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Kanchanaburi

The famous “Bridge” before the tour buses arrive

We took the slow train to Kanchanaburi, famous for its “Bridge over the River Kwai”, part of the so called Death Railway which was to link Thailand and Burma. The railway was built by British and Chinese prisoners of the Japanese in the second world war and we tried to imagine things as they were back in the 1940s. To do this we had to ignore the swarms of tourists taking photos of each other posing on the single track railway, block out the undignified image of the brightly coloured Disney-style train which shunts passengers over it and back, and disregard the legions of souvenir stalls and shops and cafés which surround it. Later that evening, we also had to try and block out the “karaoke cruises” which split the peace with the sound of amateur singers belting out Chinese, Thai and Korean pop classics.

We saw the neat cemeteries of dead allied soldiers impeccably maintained by the War Graves Commission and the wilder, more flamboyant Chinese graveyards. We learnt an interesting fact: the River Kwai isn’t actually the name of the river which the bridge crosses; David Lean, the film director mistook it for a nearby river. After the success of the film and the tourists who came looking for the bridge, the Thai authorities recognised a marketing opportunity when they saw one, and changed the name of the river which flows beneath the bridge. So now there is a Nam Kwai Noi (Small River Kwai) and Nam Kwai Yai (Big River Kwai) and everybody’s happy.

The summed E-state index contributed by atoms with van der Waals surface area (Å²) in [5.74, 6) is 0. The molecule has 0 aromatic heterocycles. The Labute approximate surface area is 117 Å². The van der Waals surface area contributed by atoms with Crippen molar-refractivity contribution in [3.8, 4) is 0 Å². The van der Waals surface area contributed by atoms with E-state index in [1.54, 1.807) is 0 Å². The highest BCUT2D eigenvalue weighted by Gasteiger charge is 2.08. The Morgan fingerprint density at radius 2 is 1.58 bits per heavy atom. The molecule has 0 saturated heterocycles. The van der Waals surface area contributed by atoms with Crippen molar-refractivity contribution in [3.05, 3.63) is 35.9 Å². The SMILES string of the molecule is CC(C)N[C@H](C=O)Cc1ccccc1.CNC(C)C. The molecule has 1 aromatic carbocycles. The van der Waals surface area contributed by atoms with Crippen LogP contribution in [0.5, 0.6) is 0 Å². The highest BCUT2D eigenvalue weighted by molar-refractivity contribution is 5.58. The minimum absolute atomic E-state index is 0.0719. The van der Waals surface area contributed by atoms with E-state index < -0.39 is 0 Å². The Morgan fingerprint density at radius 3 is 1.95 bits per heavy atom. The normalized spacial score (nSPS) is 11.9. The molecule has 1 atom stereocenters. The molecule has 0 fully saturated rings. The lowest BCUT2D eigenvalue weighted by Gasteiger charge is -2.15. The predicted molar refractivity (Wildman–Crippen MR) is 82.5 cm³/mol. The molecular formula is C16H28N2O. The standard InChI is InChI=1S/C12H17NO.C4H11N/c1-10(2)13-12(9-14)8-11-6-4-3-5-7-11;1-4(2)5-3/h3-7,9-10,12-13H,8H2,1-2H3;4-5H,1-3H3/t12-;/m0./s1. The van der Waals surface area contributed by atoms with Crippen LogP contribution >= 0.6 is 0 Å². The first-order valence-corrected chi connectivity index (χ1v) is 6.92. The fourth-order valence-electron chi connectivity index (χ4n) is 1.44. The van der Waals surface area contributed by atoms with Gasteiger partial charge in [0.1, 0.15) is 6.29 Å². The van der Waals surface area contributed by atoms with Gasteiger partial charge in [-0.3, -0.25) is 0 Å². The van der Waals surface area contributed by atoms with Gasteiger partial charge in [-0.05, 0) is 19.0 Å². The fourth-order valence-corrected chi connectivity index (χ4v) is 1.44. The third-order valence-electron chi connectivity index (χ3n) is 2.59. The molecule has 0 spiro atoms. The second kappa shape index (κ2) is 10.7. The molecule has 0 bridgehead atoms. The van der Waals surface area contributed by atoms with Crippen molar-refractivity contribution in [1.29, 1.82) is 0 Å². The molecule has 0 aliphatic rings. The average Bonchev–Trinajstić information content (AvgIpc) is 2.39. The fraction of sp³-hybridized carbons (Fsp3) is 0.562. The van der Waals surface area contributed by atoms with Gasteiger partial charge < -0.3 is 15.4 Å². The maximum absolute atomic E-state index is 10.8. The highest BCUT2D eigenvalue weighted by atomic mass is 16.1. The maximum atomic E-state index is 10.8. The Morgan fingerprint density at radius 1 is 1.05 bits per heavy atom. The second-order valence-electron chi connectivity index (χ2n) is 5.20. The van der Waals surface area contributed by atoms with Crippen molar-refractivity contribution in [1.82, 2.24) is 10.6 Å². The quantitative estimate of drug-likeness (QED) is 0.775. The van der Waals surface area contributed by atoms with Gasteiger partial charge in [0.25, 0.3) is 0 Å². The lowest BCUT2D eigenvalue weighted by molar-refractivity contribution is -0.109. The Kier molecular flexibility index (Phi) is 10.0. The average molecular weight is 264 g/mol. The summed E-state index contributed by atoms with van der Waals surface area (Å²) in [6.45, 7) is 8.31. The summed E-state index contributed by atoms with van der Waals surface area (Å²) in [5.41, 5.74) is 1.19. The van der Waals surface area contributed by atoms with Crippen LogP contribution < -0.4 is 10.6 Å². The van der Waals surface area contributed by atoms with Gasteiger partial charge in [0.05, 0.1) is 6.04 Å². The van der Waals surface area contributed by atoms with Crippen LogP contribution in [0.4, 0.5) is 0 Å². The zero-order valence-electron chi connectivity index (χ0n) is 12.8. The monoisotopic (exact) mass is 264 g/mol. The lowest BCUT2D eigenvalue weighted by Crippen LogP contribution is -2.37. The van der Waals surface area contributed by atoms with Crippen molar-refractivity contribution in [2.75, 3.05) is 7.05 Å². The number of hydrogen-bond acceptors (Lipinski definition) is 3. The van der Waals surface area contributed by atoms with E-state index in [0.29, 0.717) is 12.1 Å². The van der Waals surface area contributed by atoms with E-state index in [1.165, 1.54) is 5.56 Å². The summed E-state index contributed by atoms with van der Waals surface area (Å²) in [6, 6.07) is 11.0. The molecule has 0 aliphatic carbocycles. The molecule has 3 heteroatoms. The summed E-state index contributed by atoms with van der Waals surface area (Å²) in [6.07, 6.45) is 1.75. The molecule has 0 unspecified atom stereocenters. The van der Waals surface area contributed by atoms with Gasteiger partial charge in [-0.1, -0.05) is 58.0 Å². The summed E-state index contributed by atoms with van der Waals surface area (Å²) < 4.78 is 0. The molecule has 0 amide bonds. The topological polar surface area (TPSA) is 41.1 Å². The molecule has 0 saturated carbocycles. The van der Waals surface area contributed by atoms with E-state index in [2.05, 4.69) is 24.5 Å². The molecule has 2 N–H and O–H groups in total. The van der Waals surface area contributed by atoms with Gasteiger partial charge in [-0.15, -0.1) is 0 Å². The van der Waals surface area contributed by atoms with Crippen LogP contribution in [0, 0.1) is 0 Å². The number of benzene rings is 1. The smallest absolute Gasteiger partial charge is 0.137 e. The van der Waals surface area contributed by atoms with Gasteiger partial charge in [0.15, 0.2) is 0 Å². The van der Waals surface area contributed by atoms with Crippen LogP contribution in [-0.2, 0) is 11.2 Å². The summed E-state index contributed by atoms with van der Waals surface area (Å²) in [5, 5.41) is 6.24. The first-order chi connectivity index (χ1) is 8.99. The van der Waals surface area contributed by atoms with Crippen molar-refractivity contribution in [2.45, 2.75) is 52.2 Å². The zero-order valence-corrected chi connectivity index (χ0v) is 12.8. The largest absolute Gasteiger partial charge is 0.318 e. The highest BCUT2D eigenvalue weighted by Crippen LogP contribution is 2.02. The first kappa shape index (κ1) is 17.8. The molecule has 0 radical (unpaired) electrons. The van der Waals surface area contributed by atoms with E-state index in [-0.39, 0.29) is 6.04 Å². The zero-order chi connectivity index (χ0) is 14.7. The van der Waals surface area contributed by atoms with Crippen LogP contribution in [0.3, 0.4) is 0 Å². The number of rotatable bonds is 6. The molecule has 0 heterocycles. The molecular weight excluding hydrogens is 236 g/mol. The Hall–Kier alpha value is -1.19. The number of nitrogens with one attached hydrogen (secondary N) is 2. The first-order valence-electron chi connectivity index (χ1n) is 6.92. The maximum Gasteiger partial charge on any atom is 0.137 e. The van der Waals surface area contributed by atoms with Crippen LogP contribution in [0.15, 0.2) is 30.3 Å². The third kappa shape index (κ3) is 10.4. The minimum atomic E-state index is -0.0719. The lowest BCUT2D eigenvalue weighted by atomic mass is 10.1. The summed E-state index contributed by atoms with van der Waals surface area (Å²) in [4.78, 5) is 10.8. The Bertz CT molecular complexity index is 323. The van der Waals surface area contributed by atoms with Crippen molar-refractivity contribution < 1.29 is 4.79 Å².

E Thong Village

Indonesian batik – it gets everywhere!

Actually we came to Kanchanaburi to hire a car to take us into the Western Forest Reserve and having succeeded, we took off westwards to look for wilderness. First stop was E Thong, a village on the edge of Thailand inhabited by Burmese and Mon tribal people. L.P. describes it as an up and coming Pai, anyone who has been to both places will know that this is complete bollocks. Everything shuts at 8.30 and there was no reggae bar that I could see! We slept overlooking the village pond, and next morning Jim bought a cup of excellent coffee and I bought  a couple of Burmese longys; the traditional Burmese sarongs, although most of the women around here wear printed batik sarongs imported from Indonesia.

Thong Pha Phum

We continued on to Thong Pa Phum National Park and spent a night in a tiny bamboo hut perched out on a slope overlooking miles of primary forest. It looked as if no-one had ever stepped into it, no roads, no trails, no clearings. In the morning the sound of a troupe of gibbons whooping echoed through the tree tops and made our hearts glad.

Our little hut in the Western Forest

We spent the next night in another National Park at Phom Pee on the edge of a beautiful reservoir. Our own little bungalow was lovely, the sunset was wonderful, the staff were friendly and provided us with fried fish and rice and the place was teeming with exotic birds, so all in all we were feeling pretty happy.

Sangklaburi

We drove on to Sangklaburi a picturesque little town at the end of the same massive reservoir, linked by bamboo bridges. This week has been a particularly cold snap (by Thai standards obviously!) and we had been glad of our National Park standard issue duvets at night. But at Sangklaburi there was just one extremely thin blanket on our bed. I just knew that was not going to stop me from freezing at 5 am.

So we coughed up an extra 30bt each and got one more extremely thin blanket, after that we decided that one night wearing all our clothes in bed was really enough.  The early morning mists were very atmospheric though, and we